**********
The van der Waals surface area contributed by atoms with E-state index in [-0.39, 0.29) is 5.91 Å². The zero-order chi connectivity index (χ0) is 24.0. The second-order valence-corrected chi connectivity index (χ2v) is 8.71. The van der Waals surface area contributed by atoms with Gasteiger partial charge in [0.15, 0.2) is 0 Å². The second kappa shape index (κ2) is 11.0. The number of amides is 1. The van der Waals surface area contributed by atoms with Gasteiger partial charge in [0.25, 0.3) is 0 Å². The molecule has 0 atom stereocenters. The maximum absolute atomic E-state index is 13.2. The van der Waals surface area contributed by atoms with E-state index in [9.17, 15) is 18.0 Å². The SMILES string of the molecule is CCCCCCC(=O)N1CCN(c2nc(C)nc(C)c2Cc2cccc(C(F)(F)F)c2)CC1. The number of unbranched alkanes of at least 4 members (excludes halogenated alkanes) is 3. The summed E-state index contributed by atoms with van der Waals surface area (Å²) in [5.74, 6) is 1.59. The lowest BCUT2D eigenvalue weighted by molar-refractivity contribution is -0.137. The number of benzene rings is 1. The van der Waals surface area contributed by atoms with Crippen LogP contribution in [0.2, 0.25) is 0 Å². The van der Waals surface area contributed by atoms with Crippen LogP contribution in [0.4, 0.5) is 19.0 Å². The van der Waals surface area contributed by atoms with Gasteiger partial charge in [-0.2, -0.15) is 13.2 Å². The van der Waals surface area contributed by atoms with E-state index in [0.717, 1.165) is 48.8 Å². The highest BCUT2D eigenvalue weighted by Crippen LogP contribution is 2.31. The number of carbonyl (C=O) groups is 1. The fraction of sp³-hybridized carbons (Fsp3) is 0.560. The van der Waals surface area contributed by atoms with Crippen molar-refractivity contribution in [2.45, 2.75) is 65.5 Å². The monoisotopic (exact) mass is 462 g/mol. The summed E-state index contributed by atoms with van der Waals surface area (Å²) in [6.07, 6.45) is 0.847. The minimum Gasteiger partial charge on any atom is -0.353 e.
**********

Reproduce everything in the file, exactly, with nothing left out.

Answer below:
The van der Waals surface area contributed by atoms with E-state index in [-0.39, 0.29) is 5.91 Å². The zero-order chi connectivity index (χ0) is 24.0. The second-order valence-corrected chi connectivity index (χ2v) is 8.71. The van der Waals surface area contributed by atoms with Gasteiger partial charge in [0.15, 0.2) is 0 Å². The second kappa shape index (κ2) is 11.0. The number of amides is 1. The van der Waals surface area contributed by atoms with Gasteiger partial charge in [0.25, 0.3) is 0 Å². The molecule has 0 atom stereocenters. The maximum absolute atomic E-state index is 13.2. The van der Waals surface area contributed by atoms with E-state index in [9.17, 15) is 18.0 Å². The SMILES string of the molecule is CCCCCCC(=O)N1CCN(c2nc(C)nc(C)c2Cc2cccc(C(F)(F)F)c2)CC1. The number of unbranched alkanes of at least 4 members (excludes halogenated alkanes) is 3. The summed E-state index contributed by atoms with van der Waals surface area (Å²) in [5.74, 6) is 1.59. The lowest BCUT2D eigenvalue weighted by molar-refractivity contribution is -0.137. The number of benzene rings is 1. The van der Waals surface area contributed by atoms with Crippen LogP contribution in [0.2, 0.25) is 0 Å². The van der Waals surface area contributed by atoms with Crippen LogP contribution in [0.4, 0.5) is 19.0 Å². The van der Waals surface area contributed by atoms with Gasteiger partial charge in [-0.2, -0.15) is 13.2 Å². The van der Waals surface area contributed by atoms with E-state index in [0.717, 1.165) is 48.8 Å². The highest BCUT2D eigenvalue weighted by Crippen LogP contribution is 2.31. The number of carbonyl (C=O) groups is 1. The fraction of sp³-hybridized carbons (Fsp3) is 0.560. The van der Waals surface area contributed by atoms with Crippen molar-refractivity contribution in [2.45, 2.75) is 65.5 Å². The monoisotopic (exact) mass is 462 g/mol. The summed E-state index contributed by atoms with van der Waals surface area (Å²) in [6.07, 6.45) is 0.847. The minimum Gasteiger partial charge on any atom is -0.353 e.